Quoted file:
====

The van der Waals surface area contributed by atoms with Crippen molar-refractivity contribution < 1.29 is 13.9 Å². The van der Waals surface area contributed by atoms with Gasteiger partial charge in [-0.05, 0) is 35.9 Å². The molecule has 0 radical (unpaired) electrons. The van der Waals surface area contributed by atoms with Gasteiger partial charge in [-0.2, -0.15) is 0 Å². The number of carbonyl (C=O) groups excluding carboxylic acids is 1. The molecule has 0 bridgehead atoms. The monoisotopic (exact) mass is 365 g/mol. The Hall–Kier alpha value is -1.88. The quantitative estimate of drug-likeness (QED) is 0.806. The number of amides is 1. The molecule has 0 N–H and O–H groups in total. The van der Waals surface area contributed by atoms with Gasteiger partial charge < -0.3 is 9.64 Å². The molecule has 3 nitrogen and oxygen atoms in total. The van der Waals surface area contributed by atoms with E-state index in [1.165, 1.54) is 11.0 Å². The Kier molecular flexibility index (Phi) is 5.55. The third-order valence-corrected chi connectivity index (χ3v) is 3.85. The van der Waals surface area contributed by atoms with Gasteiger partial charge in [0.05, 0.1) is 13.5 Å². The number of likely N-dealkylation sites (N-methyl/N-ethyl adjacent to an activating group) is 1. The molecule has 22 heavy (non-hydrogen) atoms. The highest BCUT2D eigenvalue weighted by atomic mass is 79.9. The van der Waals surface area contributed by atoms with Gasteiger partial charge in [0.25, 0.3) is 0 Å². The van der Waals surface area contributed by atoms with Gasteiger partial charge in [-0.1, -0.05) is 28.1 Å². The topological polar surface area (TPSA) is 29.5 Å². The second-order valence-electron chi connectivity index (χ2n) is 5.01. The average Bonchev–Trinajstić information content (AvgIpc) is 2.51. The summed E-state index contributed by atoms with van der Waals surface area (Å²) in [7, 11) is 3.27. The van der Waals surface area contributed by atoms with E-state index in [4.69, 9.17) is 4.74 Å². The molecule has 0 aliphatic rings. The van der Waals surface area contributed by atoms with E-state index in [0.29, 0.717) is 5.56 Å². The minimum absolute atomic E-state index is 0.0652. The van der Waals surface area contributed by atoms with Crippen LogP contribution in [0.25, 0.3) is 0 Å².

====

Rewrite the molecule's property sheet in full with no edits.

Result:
The van der Waals surface area contributed by atoms with Crippen molar-refractivity contribution < 1.29 is 13.9 Å². The van der Waals surface area contributed by atoms with Gasteiger partial charge in [-0.05, 0) is 35.9 Å². The molecule has 0 radical (unpaired) electrons. The van der Waals surface area contributed by atoms with Gasteiger partial charge in [-0.2, -0.15) is 0 Å². The number of carbonyl (C=O) groups excluding carboxylic acids is 1. The molecule has 0 bridgehead atoms. The monoisotopic (exact) mass is 365 g/mol. The Hall–Kier alpha value is -1.88. The quantitative estimate of drug-likeness (QED) is 0.806. The number of amides is 1. The molecule has 0 N–H and O–H groups in total. The van der Waals surface area contributed by atoms with Gasteiger partial charge < -0.3 is 9.64 Å². The molecule has 3 nitrogen and oxygen atoms in total. The van der Waals surface area contributed by atoms with E-state index in [1.165, 1.54) is 11.0 Å². The Kier molecular flexibility index (Phi) is 5.55. The third-order valence-corrected chi connectivity index (χ3v) is 3.85. The van der Waals surface area contributed by atoms with Gasteiger partial charge in [0.05, 0.1) is 13.5 Å². The number of likely N-dealkylation sites (N-methyl/N-ethyl adjacent to an activating group) is 1. The molecule has 22 heavy (non-hydrogen) atoms. The highest BCUT2D eigenvalue weighted by atomic mass is 79.9. The van der Waals surface area contributed by atoms with Gasteiger partial charge in [0.25, 0.3) is 0 Å². The van der Waals surface area contributed by atoms with Gasteiger partial charge in [-0.1, -0.05) is 28.1 Å². The topological polar surface area (TPSA) is 29.5 Å². The second-order valence-electron chi connectivity index (χ2n) is 5.01. The average Bonchev–Trinajstić information content (AvgIpc) is 2.51. The summed E-state index contributed by atoms with van der Waals surface area (Å²) in [7, 11) is 3.27. The van der Waals surface area contributed by atoms with E-state index in [4.69, 9.17) is 4.74 Å². The molecule has 0 aliphatic rings. The van der Waals surface area contributed by atoms with E-state index in [0.29, 0.717) is 5.56 Å². The minimum absolute atomic E-state index is 0.0652. The van der Waals surface area contributed by atoms with Crippen LogP contribution in [0.25, 0.3) is 0 Å².